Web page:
Melanie: It's also the right thing to do it's right. And honoring our treaties is the bare minimum. So I appreciate you sharing that. I do want to go back a little bit, because with lost culture, there is a gap in us understanding certain terms or people having understanding certain concepts. And if you don't mind, should you share what being two-spirit means? We mentioned that earlier, and I don't know that all of our audience is familiar. So would you mind sharing that?

Jaike: I use my pronouns are nunpa-nagi i, and that's a literal translation of Two-Spirit in Lakota. For me, that looks like embracing a masculine energy as much as I have been given what white culture says, our female parts. So if it's a warrior spirit, if it's getting out there to build right alongside the quote, unquote male-bodied, whatever those tenants are, I guess that white culture has embraced. We've just known them for centuries, and we didn't assign gender. But that said for me to exist in a world where white culture is a thing, I have to play along. So therefore, I would be considered two spirits. And that means that I embrace both. I'm non-gender. And that's never been an issue in Indigenous circles. We support, amplify, and uphold our two spirits. There's never been animosity in our culture around whatever gender or sexuality. There's a lot of tribes where polyamorous, and when you got divorced, you set your partner's belongings outside of the TP and they came home and they saw that they were kicked out. They got the f- out. And it wasn't like a big legal case where you had to fight over the children. It was like, okay, this is an understanding. Now I will be moving on. I will see you in the village. I hope we all get along right. So there are many different aspects of indigeneity that I think that now the social spectrum that is becoming hopefully more acceptable, more understanding and more compassionate towards people of difference that people will see that that's been the case in Indigenous lives for centuries. And we're here as allies. We also want to be respected in that way.

Melanie: Thanks so much, Jake. We had a question from Susan.

Susan: You mentioned earlier that the fight continues and you couldn't really give details of what your specific next action is. But can you give us a general overview of what the site looks like now that line three, the construction is done and it's actively operating. Can you tell us what it looks like going forward?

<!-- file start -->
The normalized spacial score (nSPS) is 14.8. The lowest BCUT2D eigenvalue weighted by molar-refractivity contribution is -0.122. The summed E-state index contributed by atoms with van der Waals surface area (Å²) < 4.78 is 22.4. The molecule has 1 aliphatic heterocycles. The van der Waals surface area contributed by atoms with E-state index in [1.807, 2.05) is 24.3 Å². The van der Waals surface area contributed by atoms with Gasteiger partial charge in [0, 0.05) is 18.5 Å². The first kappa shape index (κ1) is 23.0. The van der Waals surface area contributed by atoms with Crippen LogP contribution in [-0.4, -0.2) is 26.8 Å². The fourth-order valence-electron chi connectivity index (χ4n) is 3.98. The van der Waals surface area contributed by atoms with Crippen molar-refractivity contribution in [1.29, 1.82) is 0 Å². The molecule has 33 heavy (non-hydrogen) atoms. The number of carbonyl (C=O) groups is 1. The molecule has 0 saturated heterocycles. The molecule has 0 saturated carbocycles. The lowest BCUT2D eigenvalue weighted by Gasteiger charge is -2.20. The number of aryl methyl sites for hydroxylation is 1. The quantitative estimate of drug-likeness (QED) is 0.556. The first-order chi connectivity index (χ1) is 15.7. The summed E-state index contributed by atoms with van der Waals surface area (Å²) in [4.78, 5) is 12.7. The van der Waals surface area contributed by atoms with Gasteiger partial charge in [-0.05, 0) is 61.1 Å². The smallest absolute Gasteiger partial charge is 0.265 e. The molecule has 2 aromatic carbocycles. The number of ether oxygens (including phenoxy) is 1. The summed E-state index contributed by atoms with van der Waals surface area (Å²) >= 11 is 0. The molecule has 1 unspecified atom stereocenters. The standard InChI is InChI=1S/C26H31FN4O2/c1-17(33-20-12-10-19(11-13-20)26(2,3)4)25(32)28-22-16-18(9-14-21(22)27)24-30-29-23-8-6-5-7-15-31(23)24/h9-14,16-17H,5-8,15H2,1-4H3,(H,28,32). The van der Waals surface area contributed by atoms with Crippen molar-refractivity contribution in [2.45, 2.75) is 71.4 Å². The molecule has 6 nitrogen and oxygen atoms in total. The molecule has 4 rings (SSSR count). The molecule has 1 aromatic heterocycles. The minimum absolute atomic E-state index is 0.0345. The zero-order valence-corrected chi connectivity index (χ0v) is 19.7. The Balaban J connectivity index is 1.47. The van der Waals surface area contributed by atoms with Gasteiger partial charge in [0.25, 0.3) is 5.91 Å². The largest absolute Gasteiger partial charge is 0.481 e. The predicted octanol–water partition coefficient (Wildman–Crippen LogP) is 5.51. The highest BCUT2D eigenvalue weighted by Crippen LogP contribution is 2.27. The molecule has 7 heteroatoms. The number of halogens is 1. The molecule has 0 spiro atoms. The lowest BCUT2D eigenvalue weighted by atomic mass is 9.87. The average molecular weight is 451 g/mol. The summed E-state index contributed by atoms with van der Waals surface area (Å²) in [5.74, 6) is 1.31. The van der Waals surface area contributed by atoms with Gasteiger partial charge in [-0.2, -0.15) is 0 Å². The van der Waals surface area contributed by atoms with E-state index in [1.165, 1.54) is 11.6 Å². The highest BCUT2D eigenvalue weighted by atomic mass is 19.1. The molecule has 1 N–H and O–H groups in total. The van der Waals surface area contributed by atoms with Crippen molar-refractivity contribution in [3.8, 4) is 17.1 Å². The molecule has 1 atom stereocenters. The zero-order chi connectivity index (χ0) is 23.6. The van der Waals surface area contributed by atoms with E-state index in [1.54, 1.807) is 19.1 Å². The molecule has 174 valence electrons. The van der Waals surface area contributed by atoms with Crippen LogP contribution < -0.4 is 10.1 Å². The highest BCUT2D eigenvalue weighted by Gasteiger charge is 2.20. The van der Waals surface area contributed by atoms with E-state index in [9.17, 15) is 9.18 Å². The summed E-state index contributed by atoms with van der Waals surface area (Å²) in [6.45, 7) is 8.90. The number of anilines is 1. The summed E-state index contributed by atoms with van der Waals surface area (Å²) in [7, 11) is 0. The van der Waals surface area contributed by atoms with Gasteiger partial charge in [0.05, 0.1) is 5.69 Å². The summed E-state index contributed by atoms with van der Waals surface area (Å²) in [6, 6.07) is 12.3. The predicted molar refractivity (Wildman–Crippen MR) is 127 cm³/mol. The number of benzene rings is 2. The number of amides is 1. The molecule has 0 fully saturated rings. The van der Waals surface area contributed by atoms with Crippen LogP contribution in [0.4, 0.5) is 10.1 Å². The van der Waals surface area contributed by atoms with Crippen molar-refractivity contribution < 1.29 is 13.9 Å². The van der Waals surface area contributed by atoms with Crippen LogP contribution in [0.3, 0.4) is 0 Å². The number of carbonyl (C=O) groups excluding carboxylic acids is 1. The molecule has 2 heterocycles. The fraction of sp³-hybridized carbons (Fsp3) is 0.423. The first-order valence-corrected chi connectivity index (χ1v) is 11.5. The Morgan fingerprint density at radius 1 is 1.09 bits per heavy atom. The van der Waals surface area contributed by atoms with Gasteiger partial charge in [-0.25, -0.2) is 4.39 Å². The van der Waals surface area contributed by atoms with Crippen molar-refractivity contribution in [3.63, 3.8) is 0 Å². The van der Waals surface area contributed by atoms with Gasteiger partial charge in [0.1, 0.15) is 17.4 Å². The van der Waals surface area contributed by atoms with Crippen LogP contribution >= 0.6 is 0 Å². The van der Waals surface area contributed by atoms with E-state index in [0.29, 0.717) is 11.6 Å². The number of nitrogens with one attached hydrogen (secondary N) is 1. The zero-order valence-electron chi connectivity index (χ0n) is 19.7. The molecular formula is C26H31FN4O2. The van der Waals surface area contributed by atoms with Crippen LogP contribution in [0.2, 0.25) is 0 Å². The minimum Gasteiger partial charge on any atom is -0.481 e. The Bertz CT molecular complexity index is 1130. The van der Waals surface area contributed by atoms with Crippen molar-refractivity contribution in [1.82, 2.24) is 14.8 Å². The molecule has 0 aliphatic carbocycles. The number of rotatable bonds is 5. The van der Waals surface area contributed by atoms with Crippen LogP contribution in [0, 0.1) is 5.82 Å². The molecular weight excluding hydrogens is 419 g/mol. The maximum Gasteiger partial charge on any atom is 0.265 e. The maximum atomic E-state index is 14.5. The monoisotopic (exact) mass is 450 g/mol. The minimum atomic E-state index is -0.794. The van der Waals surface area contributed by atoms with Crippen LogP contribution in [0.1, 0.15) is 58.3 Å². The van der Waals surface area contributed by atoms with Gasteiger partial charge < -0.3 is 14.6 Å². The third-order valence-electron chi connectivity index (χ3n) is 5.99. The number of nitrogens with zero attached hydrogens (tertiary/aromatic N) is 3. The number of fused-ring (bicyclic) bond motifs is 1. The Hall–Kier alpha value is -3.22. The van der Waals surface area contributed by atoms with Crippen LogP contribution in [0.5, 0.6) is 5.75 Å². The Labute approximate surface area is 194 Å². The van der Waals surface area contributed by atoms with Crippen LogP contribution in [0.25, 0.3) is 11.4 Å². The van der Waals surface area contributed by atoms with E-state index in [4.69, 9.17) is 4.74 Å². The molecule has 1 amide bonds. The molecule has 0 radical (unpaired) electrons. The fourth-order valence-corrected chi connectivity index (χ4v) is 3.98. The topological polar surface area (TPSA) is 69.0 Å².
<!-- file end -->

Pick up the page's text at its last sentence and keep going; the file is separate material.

Jaike: There's still the line five fight over in Wisconsin, Mountain Valley pipeline in Virginia. There's a tundra fight up in Alaska. I mean, they're cutting animals open, moose, seal that have tumors in them. And there are a lot of subsistence tribes up there that live precisely off of what they can harvest because they're so remote and so hard to get to grocery delivery to them, even when they can buy from a grocery store. It's exorbitantly expensive. There are all these in Fairy Creek, there's Stacker Pass, all of these other fights. There's about to be a lithium mine. Ours is Tamarack. That's another mine that may be coming to Minnesota. And where in the hell is President Biden, the guy that ran on environment, right? Like, we want him to listen for the love of God, this person who ran on social justice, and he was going to try to make a difference. I know that he won because he was, like, the most milk toast, like next white dude that could win the presidency. But he also made those promises, and he has not acknowledged line three at all. He's just like Governor Walz in that way. And so we want the government to listen, right? These are these lands that they said that they want to protect. Well protect them, step up and listen to us. And when we're in DC, occupying the Department of the Interior at the BIA as Native Americans, this happened four weeks ago, and there's a media blackout around it. And there's SWAT teams outside, and I'm being arrested by Homeland Security. And there are helicopters swirling around the top of the building. And there's nothing said from Biden. And there's barely any news about that tells you the extent of how much the Indigenous are being silenced. And I think it's because the government knows they have a lot of huge mess to clean up in terms of reparations of acknowledging their harms and the genocide that they have created against Indigenous Peoples and what that will look like in terms of them moving forward, giving apologies, finding those bodies in the boarding schools, bringing them home to those tribes, giving us back access to our cultures, traditions without regard. Stop fighting us. Listen to us. If you really said you wanted to do the social justice thing, take note and honor your word. I'm not expecting anything to happen. We got a Catholic President and a lot of these schools, the residential boarding schools, were Christian Catholic organizations. So we've got dead silence from a government that is very culpable in our genocide. I don't anticipate that to change anytime soon because there's just been almost a numbing of culpability and accountability and governments taking note of the damage they did, and hence why people like Hitler studied the genocide of American Indians and applied that in the Holocaust because it was so damaging and dangerous. And it worked.